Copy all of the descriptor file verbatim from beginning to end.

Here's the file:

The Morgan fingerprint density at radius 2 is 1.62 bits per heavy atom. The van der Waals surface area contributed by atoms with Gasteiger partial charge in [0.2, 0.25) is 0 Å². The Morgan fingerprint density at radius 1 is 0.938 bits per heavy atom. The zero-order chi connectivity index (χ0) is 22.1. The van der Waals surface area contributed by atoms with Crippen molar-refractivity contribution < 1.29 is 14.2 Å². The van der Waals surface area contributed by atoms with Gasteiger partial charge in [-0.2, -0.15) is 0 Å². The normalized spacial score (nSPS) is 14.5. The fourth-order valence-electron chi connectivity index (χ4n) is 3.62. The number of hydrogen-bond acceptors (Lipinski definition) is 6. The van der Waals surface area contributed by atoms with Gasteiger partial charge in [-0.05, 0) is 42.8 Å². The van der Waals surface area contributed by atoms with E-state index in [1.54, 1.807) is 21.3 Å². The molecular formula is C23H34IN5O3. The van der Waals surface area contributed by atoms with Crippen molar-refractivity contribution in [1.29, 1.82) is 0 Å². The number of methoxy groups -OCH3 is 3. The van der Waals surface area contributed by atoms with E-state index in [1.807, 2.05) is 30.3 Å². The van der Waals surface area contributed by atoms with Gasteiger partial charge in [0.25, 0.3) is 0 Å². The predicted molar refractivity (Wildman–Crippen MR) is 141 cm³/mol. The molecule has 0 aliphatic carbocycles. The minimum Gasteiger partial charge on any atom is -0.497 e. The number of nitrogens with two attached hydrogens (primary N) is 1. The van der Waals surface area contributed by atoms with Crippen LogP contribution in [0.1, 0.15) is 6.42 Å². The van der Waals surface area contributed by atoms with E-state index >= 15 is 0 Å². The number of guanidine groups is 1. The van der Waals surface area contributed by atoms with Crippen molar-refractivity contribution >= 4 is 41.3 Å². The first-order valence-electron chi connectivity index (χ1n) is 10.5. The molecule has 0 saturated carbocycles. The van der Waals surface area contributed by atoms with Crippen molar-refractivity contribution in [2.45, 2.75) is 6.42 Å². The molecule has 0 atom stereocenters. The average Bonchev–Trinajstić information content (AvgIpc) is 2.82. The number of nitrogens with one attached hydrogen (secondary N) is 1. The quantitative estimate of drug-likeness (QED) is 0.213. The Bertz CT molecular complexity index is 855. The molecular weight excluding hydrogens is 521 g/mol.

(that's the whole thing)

The Morgan fingerprint density at radius 2 is 1.62 bits per heavy atom. The van der Waals surface area contributed by atoms with Gasteiger partial charge in [0.2, 0.25) is 0 Å². The Morgan fingerprint density at radius 1 is 0.938 bits per heavy atom. The zero-order chi connectivity index (χ0) is 22.1. The van der Waals surface area contributed by atoms with Crippen molar-refractivity contribution < 1.29 is 14.2 Å². The van der Waals surface area contributed by atoms with Gasteiger partial charge in [-0.2, -0.15) is 0 Å². The normalized spacial score (nSPS) is 14.5. The fourth-order valence-electron chi connectivity index (χ4n) is 3.62. The number of hydrogen-bond acceptors (Lipinski definition) is 6. The van der Waals surface area contributed by atoms with Gasteiger partial charge in [-0.05, 0) is 42.8 Å². The van der Waals surface area contributed by atoms with E-state index in [1.54, 1.807) is 21.3 Å². The molecular formula is C23H34IN5O3. The van der Waals surface area contributed by atoms with Crippen molar-refractivity contribution in [1.29, 1.82) is 0 Å². The number of methoxy groups -OCH3 is 3. The van der Waals surface area contributed by atoms with E-state index in [1.807, 2.05) is 30.3 Å². The van der Waals surface area contributed by atoms with Gasteiger partial charge in [0.25, 0.3) is 0 Å². The predicted molar refractivity (Wildman–Crippen MR) is 141 cm³/mol. The molecule has 0 aliphatic carbocycles. The minimum Gasteiger partial charge on any atom is -0.497 e. The number of nitrogens with two attached hydrogens (primary N) is 1. The van der Waals surface area contributed by atoms with Crippen LogP contribution in [0.1, 0.15) is 6.42 Å². The van der Waals surface area contributed by atoms with E-state index >= 15 is 0 Å². The number of guanidine groups is 1. The van der Waals surface area contributed by atoms with Crippen molar-refractivity contribution >= 4 is 41.3 Å². The first-order valence-electron chi connectivity index (χ1n) is 10.5. The molecule has 0 saturated carbocycles. The van der Waals surface area contributed by atoms with Crippen molar-refractivity contribution in [2.45, 2.75) is 6.42 Å². The molecule has 0 atom stereocenters. The average Bonchev–Trinajstić information content (AvgIpc) is 2.82. The number of nitrogens with one attached hydrogen (secondary N) is 1. The quantitative estimate of drug-likeness (QED) is 0.213. The Bertz CT molecular complexity index is 855. The molecular weight excluding hydrogens is 521 g/mol.